Covers are very often the first thing that catches my eye. The cover of Follow Me by Joanna Scott is incredibly vivid and lush, promising a rich read. And it didn't disappoint! Thanks to Miriam from the Hachette Book Group for this latest Early Bird Tour selection. Another great pick!
The opening chapter is tantalizing. An unnamed granddaughter promises to never repeat the story her dying grandmother, Sally Werner, tells her. Her grandmother "confided in me because she wanted me to understand, as she put it, how one thing led to another." This book and the story contained within is the breaking of that promise and a granddaughter's search for answers.
Sally Werner's story begins in 1947 when she is 16 and makes a decision to leave her newborn child on her parent's kitchen table and run away. She finds herself at the beginning of the Tuskee River, burbling up out of the hillside. Sitting by the river, trying to decide what to do next, she thinks she catches a glimpse of a funny little creature with yellow spots watching her. There is a legend - of the Tuskawali - believed to be "sacred incarnations of fate, begot in the underworld for the sole purpose of multiplying possibility in the world. Their goodwill could be cultivated simply by leaving them alone." Sally decides to follow the path of the river and see what comes next. Along the Tuskee, Sally finds kindness, happiness, sadness and cruelty. But she is optimistic, making the best of what befalls her. But it always seems that just when things are settled, fate steps in and changes the flow of her life.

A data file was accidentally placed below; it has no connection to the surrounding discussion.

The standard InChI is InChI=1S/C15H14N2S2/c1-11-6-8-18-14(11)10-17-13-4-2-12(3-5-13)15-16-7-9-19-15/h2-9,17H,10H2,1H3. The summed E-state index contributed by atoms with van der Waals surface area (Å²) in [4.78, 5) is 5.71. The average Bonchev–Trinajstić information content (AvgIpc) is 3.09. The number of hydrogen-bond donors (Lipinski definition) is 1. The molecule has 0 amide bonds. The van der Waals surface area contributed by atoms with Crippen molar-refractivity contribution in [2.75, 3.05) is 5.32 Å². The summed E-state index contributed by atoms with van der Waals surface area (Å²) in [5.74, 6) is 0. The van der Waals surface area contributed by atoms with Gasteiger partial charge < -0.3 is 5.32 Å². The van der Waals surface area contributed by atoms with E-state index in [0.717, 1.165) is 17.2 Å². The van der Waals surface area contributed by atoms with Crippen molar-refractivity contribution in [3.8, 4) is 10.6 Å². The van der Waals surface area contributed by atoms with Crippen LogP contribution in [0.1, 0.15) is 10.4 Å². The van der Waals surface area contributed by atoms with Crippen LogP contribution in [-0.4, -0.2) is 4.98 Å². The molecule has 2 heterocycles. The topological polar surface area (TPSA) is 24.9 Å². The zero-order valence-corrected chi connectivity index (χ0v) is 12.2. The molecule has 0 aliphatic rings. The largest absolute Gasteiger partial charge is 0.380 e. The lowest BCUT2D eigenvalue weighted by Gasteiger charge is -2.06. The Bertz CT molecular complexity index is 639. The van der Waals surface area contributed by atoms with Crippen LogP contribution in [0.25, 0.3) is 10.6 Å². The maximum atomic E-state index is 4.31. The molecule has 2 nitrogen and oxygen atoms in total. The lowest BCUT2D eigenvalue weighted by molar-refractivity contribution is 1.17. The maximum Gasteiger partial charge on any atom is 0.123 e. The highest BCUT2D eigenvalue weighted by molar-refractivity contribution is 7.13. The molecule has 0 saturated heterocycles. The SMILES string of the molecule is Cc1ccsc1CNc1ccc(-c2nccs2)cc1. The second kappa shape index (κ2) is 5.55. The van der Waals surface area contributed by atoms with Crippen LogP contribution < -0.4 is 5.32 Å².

The telling of Sally's story is alternated with her granddaughter's view on Sally's life and legacy.
"I was more than a mistake to my grandmother , I was the consequence of a long series of bad decisions traceable back years before my mother and father fell in love, back to the time before mother had been born, when my grandmother was a young woman fumbling along, following the river north."
At this point in the story I had a good idea where it was going. But this didn't detract me from rapidly turning pages. Sally's life and choices are fascinating. She is a strongly written character, evoking many emotions in the reader. My opinion of her changed many times. I found myself feeling sorry for her, angry with her, proud of her and changing my viewpoint many times. She is resilient, going against the social mores of the 40's and 50's.
Throughout it all, the Tuskee River is a constant. The Tuskawali make appearances, but you have to read carefully to catch the references.
Towards the end, as Sally's granddaughter begins to find anwers, the same story is told by two characters. I found this part a little slow going - I was in a hurry to see the outcome. And although I would have liked to have the final scene all spelled out, I'm happy that Scott left it to us to use our imagination.
I really enjoyed this book. Sally Werner's life, her jouney, her indomitable spirit and the undercurrent of the Tuskawali made this a bewitching read.
And if you'd like a chance to own and read Follow me, enter my giveaway.